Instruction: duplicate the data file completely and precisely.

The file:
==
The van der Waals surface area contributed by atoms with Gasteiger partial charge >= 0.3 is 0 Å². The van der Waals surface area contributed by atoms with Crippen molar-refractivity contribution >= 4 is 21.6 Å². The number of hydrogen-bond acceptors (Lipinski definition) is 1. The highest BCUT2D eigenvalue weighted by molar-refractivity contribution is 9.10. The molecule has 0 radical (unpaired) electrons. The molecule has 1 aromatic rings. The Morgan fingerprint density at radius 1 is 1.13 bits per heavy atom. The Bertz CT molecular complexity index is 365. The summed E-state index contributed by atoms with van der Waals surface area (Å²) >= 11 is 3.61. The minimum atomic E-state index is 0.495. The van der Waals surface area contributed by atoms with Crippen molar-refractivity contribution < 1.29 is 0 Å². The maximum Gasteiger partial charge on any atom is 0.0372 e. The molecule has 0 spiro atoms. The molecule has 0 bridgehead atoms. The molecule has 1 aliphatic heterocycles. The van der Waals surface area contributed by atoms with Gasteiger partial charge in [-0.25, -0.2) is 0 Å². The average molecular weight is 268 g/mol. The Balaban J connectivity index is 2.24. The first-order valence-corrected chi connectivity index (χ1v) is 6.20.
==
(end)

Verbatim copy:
The van der Waals surface area contributed by atoms with Gasteiger partial charge >= 0.3 is 0 Å². The van der Waals surface area contributed by atoms with Crippen molar-refractivity contribution >= 4 is 21.6 Å². The number of hydrogen-bond acceptors (Lipinski definition) is 1. The highest BCUT2D eigenvalue weighted by molar-refractivity contribution is 9.10. The molecule has 0 radical (unpaired) electrons. The molecule has 1 aromatic rings. The Morgan fingerprint density at radius 1 is 1.13 bits per heavy atom. The Bertz CT molecular complexity index is 365. The summed E-state index contributed by atoms with van der Waals surface area (Å²) >= 11 is 3.61. The minimum atomic E-state index is 0.495. The van der Waals surface area contributed by atoms with Crippen molar-refractivity contribution < 1.29 is 0 Å². The maximum Gasteiger partial charge on any atom is 0.0372 e. The molecule has 0 spiro atoms. The molecule has 0 bridgehead atoms. The molecule has 1 aliphatic heterocycles. The van der Waals surface area contributed by atoms with Gasteiger partial charge in [-0.25, -0.2) is 0 Å². The average molecular weight is 268 g/mol. The Balaban J connectivity index is 2.24. The first-order valence-corrected chi connectivity index (χ1v) is 6.20.